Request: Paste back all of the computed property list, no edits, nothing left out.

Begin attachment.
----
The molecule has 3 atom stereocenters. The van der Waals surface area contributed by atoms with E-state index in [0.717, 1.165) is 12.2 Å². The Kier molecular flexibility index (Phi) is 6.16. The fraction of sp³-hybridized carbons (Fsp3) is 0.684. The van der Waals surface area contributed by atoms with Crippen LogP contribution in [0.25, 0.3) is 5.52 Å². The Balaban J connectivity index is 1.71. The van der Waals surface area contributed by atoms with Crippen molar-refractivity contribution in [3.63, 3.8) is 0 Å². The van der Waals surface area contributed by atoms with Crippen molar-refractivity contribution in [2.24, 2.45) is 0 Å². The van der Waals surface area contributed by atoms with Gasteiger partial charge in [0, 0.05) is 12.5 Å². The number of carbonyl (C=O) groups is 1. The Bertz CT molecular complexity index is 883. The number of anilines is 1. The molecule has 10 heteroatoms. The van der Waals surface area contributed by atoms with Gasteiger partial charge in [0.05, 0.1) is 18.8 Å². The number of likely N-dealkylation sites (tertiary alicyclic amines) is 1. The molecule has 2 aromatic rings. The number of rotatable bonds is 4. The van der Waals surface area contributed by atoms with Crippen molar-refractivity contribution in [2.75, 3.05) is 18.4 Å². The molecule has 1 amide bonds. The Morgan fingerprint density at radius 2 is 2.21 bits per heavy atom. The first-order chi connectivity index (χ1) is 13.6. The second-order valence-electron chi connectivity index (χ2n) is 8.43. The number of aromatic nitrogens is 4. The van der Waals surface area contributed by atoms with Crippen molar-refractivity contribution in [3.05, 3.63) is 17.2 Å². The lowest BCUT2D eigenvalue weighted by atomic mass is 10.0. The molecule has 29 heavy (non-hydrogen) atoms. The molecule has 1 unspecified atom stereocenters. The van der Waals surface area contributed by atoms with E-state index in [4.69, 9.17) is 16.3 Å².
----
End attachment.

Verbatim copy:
The molecule has 3 atom stereocenters. The van der Waals surface area contributed by atoms with E-state index in [0.717, 1.165) is 12.2 Å². The Kier molecular flexibility index (Phi) is 6.16. The fraction of sp³-hybridized carbons (Fsp3) is 0.684. The van der Waals surface area contributed by atoms with Crippen LogP contribution in [0.25, 0.3) is 5.52 Å². The Balaban J connectivity index is 1.71. The van der Waals surface area contributed by atoms with Crippen molar-refractivity contribution in [3.63, 3.8) is 0 Å². The van der Waals surface area contributed by atoms with Crippen molar-refractivity contribution in [2.24, 2.45) is 0 Å². The van der Waals surface area contributed by atoms with Gasteiger partial charge in [0, 0.05) is 12.5 Å². The number of carbonyl (C=O) groups is 1. The Bertz CT molecular complexity index is 883. The number of anilines is 1. The molecule has 10 heteroatoms. The van der Waals surface area contributed by atoms with Gasteiger partial charge in [0.05, 0.1) is 18.8 Å². The number of likely N-dealkylation sites (tertiary alicyclic amines) is 1. The molecule has 2 aromatic rings. The number of rotatable bonds is 4. The van der Waals surface area contributed by atoms with Crippen molar-refractivity contribution in [2.75, 3.05) is 18.4 Å². The molecule has 1 amide bonds. The Morgan fingerprint density at radius 2 is 2.21 bits per heavy atom. The first-order chi connectivity index (χ1) is 13.6. The second-order valence-electron chi connectivity index (χ2n) is 8.43. The number of aromatic nitrogens is 4. The van der Waals surface area contributed by atoms with Crippen molar-refractivity contribution in [3.05, 3.63) is 17.2 Å². The lowest BCUT2D eigenvalue weighted by atomic mass is 10.0. The molecule has 29 heavy (non-hydrogen) atoms. The molecule has 1 unspecified atom stereocenters. The van der Waals surface area contributed by atoms with E-state index in [4.69, 9.17) is 16.3 Å².